Despite the two Vaporesso Cascade One Vape Pens being named differently by the word “Plus”, these two vape pens are different enough to warrant this review being directed at two different types of vape pen users.
The Vaporesso Cascade One and Cascade One Plus perform with rich full flavor and massive clouds of vapor, but there it ends, and flavor and vapor clouds are only part of the equation in deciding which to add to add to your arsenal, or which to make your primary vape pen…. Or to take a pass on completely.
Although both the Cascade One and One Plus are more than decent vape pens in a crowded segment of the industry, neither has the panache of the Resa Stick by SMOK, or the flashy multitude of new colors for SMOK’s best-selling vape pen, the Stick Prince. Available now in more than 18 different colors and patterns, the SMOK Stick Prince is the Vaporesso Cascade One Plus closest rival. I’ll get to more on this in a bit, but first, let’s focus on the two kits from Vaporesso.
The Cascade One and the One Plus
The Vaporesso CASCADE ONE / ONE PLUS Starter Kit both attempt to create an all-purpose vape pen “platform” with attention to balance of performance range and versatile output, allowing each vape pen to appeal to different users.
Both vape pens are paired with the blockbuster Cascade Sub-Ohm Tank name. When we reviewed the original Cascade Sub-Ohm the reviewer found it difficult to use as an all-day-every-day sub-ohm, producing way too much vapor with very little effort.
The reviewer wasn’t wrong according to a lot of responses we received from that review, but I can assure you that the only thing in common with the overpowering Cascade Sub-Ohm and the Cascade Tanks that make up the One and One Plus is the basic look of the tank body. Pretty much everything else has been modified to make these Cascade tanks more user-friendly; tanks that can, and are, used all-day-every-day.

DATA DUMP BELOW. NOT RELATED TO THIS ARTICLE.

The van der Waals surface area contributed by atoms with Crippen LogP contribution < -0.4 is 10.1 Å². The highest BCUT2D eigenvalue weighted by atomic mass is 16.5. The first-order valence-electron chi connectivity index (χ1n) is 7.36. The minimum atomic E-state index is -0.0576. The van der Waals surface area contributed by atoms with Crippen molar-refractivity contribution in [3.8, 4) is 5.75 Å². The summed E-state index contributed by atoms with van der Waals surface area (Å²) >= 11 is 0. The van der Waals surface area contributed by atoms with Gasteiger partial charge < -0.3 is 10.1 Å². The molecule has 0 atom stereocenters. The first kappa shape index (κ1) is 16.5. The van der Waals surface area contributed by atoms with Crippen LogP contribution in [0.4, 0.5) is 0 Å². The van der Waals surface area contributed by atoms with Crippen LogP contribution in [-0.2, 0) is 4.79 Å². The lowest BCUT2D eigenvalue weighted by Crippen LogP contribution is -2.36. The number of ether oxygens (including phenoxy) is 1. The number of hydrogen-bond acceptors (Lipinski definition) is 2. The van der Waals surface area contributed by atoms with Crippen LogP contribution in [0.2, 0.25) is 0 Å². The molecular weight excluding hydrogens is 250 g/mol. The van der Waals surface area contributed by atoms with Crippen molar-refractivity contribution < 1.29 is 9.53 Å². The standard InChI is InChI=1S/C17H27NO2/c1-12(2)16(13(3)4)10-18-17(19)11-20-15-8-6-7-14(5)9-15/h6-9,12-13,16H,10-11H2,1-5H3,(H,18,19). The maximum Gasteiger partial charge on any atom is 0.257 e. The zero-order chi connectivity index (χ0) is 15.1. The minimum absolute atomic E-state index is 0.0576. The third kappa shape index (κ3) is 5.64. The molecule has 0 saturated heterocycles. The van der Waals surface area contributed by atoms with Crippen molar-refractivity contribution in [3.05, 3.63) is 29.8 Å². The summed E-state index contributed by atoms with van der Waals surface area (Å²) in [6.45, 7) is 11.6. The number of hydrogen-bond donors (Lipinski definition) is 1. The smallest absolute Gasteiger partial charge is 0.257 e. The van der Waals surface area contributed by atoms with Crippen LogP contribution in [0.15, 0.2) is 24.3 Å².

The original Cascade Sub-Ohm Tank introduced something called the “Isolation Component” at the center of the atomizer chamber. While allowing for exceptional e-juice saturation and avoiding dry hits, its Coil Structure, GTM Cores, are incredibly powerful.
Even the 0.2-ohm GTM 2 Core, a dual-core coil rated at a mere 40W-80W provided an immensely satisfying vape experience. It’s monstrous 0.15-ohm GTM 8 Core is rated at 80W to 200W, and when combined with its triple air slot structure and wide bore drip tip, even the slightest pull would produce overwhelming vapor. Needless to say, to be an acceptable Sub-Ohm for a vape pen, changes had to the made.
To make the Cascade Sub-Ohm ideal for a vape pen, and every day use, the GTM Cores were replaced with GT Cores, requiring a lot less power to drive them, and producing a more manageable vape experience.
The vape pen Cascade Tank utilizes the same triple air slot structure, the aforementioned Isolation Chamber, a top-fill design, and a wide bore drip tip. By maxing out the power requirements to 40W and 90W, Vaporesso brings the One and One Plus more in line with SMOK Vape Pens. Simply put, it would be impossible to build an acceptable vape pen capable of powering the original Cascade Sub-Ohm with its GTM 8 Core 200W behemoth.
Having said that, the central question that needs to be answered is, can Vaporesso tame the Cascade Sub-Ohm without sacrificing the same incredible flavor with ample clouds of vapor reminiscent of the original? We’ll answer that, in a bit.
The Vaporesso Cascade One and Plus One in Brief
Vaporesso CASCADE ONE Kit – Cascade Mini Sub-Ohm Tank – 1800mAh Internal Battery – 3.5mL Maximum Juice Capacity – 22mm Diameter
Vaporesso CASCADE ONE PLUS Kit – Cascade Baby Sub-Ohm Tank – 3000mAh Internal Battery – 5mL Maximum Juice Capacity – 24.5mm Diameter